I think I'm in a state of near head-explosion from reading Janine Wedel's Shadow Elite, such is the mix of shrewd insight, salty anecdote and intolerable internal contradiction that she seems to have thrown together.
Start with the title which seems (like so many titles these days) a mismatch. Okay granted, it is about "elites" and they are in "shadows," but this is not a general sketch of such elites (for that, you might better turn to David Rothkopf's Superclass. It is rather better described as a about the dissolution of government and the kidnapping of government powers and responsibilities by private persons for the private purposes.
I think she is definitely onto something here and some parts of her book serve admirably to understand the nature and progress of this dissolution. The trouble is, she gets tangled up in half a dozen stories which, even if they overlap, do not match each other and in some ways do not serve her purpose at all.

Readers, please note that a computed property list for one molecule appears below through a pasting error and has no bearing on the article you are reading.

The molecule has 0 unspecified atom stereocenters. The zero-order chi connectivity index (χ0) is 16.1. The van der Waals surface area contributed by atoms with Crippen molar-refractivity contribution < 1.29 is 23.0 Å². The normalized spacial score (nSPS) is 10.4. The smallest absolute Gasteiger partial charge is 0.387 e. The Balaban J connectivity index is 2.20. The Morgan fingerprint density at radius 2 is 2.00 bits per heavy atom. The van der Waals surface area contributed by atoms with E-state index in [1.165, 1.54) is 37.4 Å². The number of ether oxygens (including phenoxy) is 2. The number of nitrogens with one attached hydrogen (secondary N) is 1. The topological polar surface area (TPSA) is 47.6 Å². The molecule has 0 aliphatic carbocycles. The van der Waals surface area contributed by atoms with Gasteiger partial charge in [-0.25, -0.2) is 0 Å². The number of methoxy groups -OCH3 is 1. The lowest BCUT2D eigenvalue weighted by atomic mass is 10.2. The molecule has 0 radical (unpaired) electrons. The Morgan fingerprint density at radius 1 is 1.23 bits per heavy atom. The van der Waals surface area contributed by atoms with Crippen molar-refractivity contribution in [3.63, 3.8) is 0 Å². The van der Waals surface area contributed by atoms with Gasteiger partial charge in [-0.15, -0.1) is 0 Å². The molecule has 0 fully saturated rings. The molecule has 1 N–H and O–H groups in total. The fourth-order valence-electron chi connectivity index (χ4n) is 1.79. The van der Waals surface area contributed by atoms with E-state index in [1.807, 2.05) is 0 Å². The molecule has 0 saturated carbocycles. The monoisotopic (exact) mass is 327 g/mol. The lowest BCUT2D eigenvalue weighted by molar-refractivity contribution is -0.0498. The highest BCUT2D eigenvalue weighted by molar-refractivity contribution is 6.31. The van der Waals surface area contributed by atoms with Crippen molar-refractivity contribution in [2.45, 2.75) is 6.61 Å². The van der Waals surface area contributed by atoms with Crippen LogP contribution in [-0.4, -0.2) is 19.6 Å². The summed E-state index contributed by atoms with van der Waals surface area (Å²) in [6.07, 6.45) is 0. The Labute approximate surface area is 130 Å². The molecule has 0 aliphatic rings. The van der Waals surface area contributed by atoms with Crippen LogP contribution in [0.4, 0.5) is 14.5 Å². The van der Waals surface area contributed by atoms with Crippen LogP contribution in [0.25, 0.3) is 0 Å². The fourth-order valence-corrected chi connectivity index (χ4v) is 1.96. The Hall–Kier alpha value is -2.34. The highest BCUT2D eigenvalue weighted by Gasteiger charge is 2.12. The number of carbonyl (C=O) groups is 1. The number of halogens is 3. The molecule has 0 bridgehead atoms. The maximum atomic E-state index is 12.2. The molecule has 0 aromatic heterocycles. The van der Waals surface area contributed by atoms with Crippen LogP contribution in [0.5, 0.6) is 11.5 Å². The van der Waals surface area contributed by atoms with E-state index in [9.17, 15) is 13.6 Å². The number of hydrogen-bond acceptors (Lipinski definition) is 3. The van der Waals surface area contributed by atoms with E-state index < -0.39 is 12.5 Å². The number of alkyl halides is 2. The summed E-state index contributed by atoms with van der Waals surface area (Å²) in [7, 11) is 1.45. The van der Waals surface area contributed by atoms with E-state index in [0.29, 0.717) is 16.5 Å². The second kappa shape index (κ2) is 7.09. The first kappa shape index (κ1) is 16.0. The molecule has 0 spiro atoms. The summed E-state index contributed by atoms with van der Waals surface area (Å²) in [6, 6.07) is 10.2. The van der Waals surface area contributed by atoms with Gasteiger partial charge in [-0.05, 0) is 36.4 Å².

Perhaps the best part of the book is her study of the rise of contracting-out, and the attendant "revolving door"--but really not so much a revolving door as a system of apprenticeship whereby the aspirant learns his trade on the government dime and then takes his accumulated skill and knowledge off to greener pastures. If you have read this far into this note, you are probably the kind of person who thinks you know a good bit about this process (and perhaps you have participated). But I'd say Wedel does a commendable job of showing just how pervasive the process has become--not just in the defense department, but around virtually every service the government purports to provide. And Wedel does an excellent job of some of the important ways in which (whatever its virtues) this process of conracting-out can do harn. A diffusion of responsibility for one--nobody knows quite who is in charge of what. And perhaps most important, the privatization of information--perhaps the one resource that a responsible government in a market economy can help to provide.